By GORDON GLANTZ
GORDONVILLE – Those commercials for new and improved medicines? I’m sure you have seen them. So hideously that you cover your eyes out of embarrassment for whomever was responsible.
We’ll get a brief description of the minor health issue the pills are for, followed by so many dire warnings and scary side effects – up to and including sudden death — that it seems better to just have cold fingertips or hot feet in the morning.
But give them credit for laying it all out, slowly and concisely.
I wish I can say the same for the cottage gambling industry that has placed a firm chokehold on our culture.
Yeah, everybody bets a little and doing it online is probably better than going through a bookie in a dark alley, but there still seems to be a sudden casual acceptance that I find a bit troubling.
At the end of the gambling commercials, commonplace on sports-talk radio stations and during sporting events, the voiceover is so rapidfire that you can barely make out the CYA 1-800-GAMBLER part and something quickly muttered about Gambler’s Anonymous.
What is troubling, and what has this racing up my list of burgeoning pet peeves, is that many regional and national sports heroes of our recent past are used as spokespeople (pawns, really) for these operations (don’t get me started on Pete Rose not going into Cooperstown but no Hall of Fame credentials getting yanked for these ex-jocks in need of a pay day).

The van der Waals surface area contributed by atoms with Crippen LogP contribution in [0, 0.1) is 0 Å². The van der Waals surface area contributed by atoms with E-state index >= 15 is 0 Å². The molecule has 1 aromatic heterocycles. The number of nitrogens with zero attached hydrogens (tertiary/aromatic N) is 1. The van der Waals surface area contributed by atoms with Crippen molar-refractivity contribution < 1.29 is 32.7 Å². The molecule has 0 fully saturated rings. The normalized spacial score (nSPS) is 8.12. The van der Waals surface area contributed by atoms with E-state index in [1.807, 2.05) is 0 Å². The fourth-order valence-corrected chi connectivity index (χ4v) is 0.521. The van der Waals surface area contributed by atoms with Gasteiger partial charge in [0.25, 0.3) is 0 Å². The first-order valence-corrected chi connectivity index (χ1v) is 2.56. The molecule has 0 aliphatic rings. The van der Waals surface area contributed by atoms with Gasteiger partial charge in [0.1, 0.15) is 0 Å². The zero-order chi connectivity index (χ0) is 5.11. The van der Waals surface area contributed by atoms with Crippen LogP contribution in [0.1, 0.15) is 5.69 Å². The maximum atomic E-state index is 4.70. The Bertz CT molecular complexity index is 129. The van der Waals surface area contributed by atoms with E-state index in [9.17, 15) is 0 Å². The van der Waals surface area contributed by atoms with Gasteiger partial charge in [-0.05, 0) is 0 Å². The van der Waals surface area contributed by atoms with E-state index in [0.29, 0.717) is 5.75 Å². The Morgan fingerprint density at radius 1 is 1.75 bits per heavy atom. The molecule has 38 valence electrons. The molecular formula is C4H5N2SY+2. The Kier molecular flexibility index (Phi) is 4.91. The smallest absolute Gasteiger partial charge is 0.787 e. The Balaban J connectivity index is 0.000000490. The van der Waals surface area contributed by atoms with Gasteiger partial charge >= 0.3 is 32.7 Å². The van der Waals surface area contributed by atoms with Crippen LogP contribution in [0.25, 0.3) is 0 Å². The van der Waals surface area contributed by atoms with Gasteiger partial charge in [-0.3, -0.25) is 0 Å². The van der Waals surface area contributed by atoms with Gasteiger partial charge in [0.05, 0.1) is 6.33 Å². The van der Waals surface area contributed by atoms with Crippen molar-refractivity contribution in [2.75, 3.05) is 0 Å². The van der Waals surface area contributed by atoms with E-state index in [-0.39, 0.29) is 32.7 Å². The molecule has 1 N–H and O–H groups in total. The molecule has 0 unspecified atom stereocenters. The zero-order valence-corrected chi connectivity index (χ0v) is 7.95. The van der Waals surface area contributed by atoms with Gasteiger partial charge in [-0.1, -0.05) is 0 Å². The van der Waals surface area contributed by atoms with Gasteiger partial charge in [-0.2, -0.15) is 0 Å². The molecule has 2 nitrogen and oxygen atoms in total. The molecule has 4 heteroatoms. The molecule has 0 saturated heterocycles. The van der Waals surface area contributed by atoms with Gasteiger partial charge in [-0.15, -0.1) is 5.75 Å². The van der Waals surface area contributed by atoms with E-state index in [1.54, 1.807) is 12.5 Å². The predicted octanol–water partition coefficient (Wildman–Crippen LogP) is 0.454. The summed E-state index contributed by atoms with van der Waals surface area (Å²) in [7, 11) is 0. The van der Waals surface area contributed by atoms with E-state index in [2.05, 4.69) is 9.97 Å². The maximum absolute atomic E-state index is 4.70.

The statistics back up a difficult fact that our country, especially at a time when people are at home more, is dealing with a gambling problem that is most prevalent in teens and young adults who are the most computer literate and almost see gambling as a video game without real consequences.
Compared to the immediacy of drug addition, gambling addiction is pretty much swept under the rug.
Consider the following:
-The numbers show that the majority of people who have a gambling addiction are not self-aware enough to see it as a problem. In fact, just 21 percent of incarcerated individuals assessed as having gambling addiction thought that their gambling was problematic.
-Gambling trends indicate dire consequences with the advent of the internet making gambling more accessible. As a result, the number of lives negatively affected by gambling has also increased.
Specifically, two areas where the addiction has hit hard is with college students and with domestic violence, as studies show it is more likely to occur when a parent is a compulsive gambler.
Children of gamblers, according to experts, are more prone to develop depression and substance abuse later in life.
That rate is more than double that of the overall adult population. A major reason for these high rates seem to point to the accessibility of gambling through the internet, as some studies indicate that 23 percent of college students report gambling online (with 6 percent doing so weekly).
And then there is the issue of criminality. While gambling is legal in most states, there is still a connection to breaking the law, as about half of compulsive gamblers commit predictable crimes. All are committed in an attempt to get money to gamble with and/or to pay off debts.